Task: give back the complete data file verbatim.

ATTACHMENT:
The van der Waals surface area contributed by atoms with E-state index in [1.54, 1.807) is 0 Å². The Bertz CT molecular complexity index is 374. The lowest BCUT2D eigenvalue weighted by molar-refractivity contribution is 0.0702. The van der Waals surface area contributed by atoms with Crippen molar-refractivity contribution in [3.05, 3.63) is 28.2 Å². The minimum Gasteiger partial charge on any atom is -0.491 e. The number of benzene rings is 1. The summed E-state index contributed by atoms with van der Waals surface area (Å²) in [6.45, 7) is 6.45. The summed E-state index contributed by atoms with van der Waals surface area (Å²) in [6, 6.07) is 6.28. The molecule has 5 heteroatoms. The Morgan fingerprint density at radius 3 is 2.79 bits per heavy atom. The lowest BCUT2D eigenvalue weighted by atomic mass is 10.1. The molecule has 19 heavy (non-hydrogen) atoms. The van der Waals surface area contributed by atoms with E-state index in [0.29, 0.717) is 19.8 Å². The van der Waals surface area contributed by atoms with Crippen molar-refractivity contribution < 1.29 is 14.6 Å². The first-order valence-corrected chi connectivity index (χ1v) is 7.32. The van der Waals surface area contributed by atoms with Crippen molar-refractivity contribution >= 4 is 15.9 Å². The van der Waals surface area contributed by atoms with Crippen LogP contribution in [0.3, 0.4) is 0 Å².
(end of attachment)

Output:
The van der Waals surface area contributed by atoms with E-state index in [1.54, 1.807) is 0 Å². The Bertz CT molecular complexity index is 374. The lowest BCUT2D eigenvalue weighted by molar-refractivity contribution is 0.0702. The van der Waals surface area contributed by atoms with Crippen molar-refractivity contribution in [3.05, 3.63) is 28.2 Å². The minimum Gasteiger partial charge on any atom is -0.491 e. The number of benzene rings is 1. The summed E-state index contributed by atoms with van der Waals surface area (Å²) in [6.45, 7) is 6.45. The summed E-state index contributed by atoms with van der Waals surface area (Å²) in [6, 6.07) is 6.28. The molecule has 5 heteroatoms. The Morgan fingerprint density at radius 3 is 2.79 bits per heavy atom. The lowest BCUT2D eigenvalue weighted by atomic mass is 10.1. The molecule has 19 heavy (non-hydrogen) atoms. The van der Waals surface area contributed by atoms with E-state index in [0.29, 0.717) is 19.8 Å². The van der Waals surface area contributed by atoms with Crippen molar-refractivity contribution < 1.29 is 14.6 Å². The first-order valence-corrected chi connectivity index (χ1v) is 7.32. The van der Waals surface area contributed by atoms with Crippen molar-refractivity contribution >= 4 is 15.9 Å². The van der Waals surface area contributed by atoms with Crippen LogP contribution in [0.3, 0.4) is 0 Å².